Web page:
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This article in AJ

  1. Vol. 96 No. 1, p. 195-203
     
    Received: Aug 18, 2003
    Published: Jan, 2004


    * Corresponding author(s): jshanahan1@unl.edu
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doi:10.2134/agronj2004.1950

Appropriateness of Management Zones for Characterizing Spatial Variability of Soil Properties and Irrigated Corn Yields across Years

  1. Aaron R. Schepersa,
  2. John F. Shanahan *a,
  3. Mark A. Liebigb,
  4. James S. Schepersa,
  5. Sven H. Johnsona and
  6. Ariovaldo Luchiaric
  1. a USDA-ARS, and Dep. of Agron. and Hortic., Univ. of Nebraska, Lincoln, NE 68583
    b USDA-ARS, Northern Great Plains Res. Lab., Mandan, ND 58554
    c Embrapa Meio Ambiente, Jaguariuna, SP, Brazil

Abstract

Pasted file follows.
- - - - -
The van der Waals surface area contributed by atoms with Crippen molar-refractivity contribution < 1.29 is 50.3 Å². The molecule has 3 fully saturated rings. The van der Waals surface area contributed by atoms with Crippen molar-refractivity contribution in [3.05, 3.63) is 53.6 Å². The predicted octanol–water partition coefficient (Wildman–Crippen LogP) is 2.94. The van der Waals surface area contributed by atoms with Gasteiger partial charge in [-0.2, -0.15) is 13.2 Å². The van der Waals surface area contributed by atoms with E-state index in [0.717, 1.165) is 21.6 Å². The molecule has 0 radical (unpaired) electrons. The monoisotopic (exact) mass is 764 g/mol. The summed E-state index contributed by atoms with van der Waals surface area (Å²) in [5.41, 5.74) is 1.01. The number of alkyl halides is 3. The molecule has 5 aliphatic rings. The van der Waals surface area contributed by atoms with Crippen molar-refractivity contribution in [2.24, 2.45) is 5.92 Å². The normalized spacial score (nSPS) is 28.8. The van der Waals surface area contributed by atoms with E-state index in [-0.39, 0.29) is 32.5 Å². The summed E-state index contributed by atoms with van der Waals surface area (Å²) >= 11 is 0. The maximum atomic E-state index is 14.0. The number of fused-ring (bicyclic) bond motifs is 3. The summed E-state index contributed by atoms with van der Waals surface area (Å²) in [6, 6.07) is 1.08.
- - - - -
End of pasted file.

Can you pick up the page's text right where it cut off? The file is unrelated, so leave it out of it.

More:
Recent precision-agriculture research has focused on use of management zones (MZ) as a method for variable application of inputs like N. The objectives of this study were to determine (i) if landscape attributes could be aggregated into MZ that characterize spatial variation in soil chemical properties and corn yields and (ii) if temporal variability affects expression of yield spatial variability. This work was conducted on an irrigated cornfield near Gibbon, NE. Five landscape attributes, including a soil brightness image (red, green, and blue bands), elevation, and apparent electrical conductivity, were acquired for the field. A georeferenced soil-sampling scheme was used to determine soil chemical properties (soil pH, electrical conductivity, P, and organic matter). Georeferenced yield monitor data were collected for five (1997–2001) seasons. The five landscape attributes were aggregated into four MZ using principal-component analysis of landscape attributes and unsupervised classification of principal-component scores. All of the soil chemical properties differed among the four MZ. While yields were observed to differ by up to 25% between the highest- and lowest-yielding MZ in three of five seasons, receiving average precipitation, less-pronounced (≤5%) differences were noted among the same MZ in the driest and wettest seasons. This illustrates the significant role temporal variability plays in altering yield spatial variability, even under irrigation. Use of MZ for variable application of inputs like N would only have been appropriate for this field in three out of the five seasons, seriously restricting the use of this approach under variable environmental conditions.

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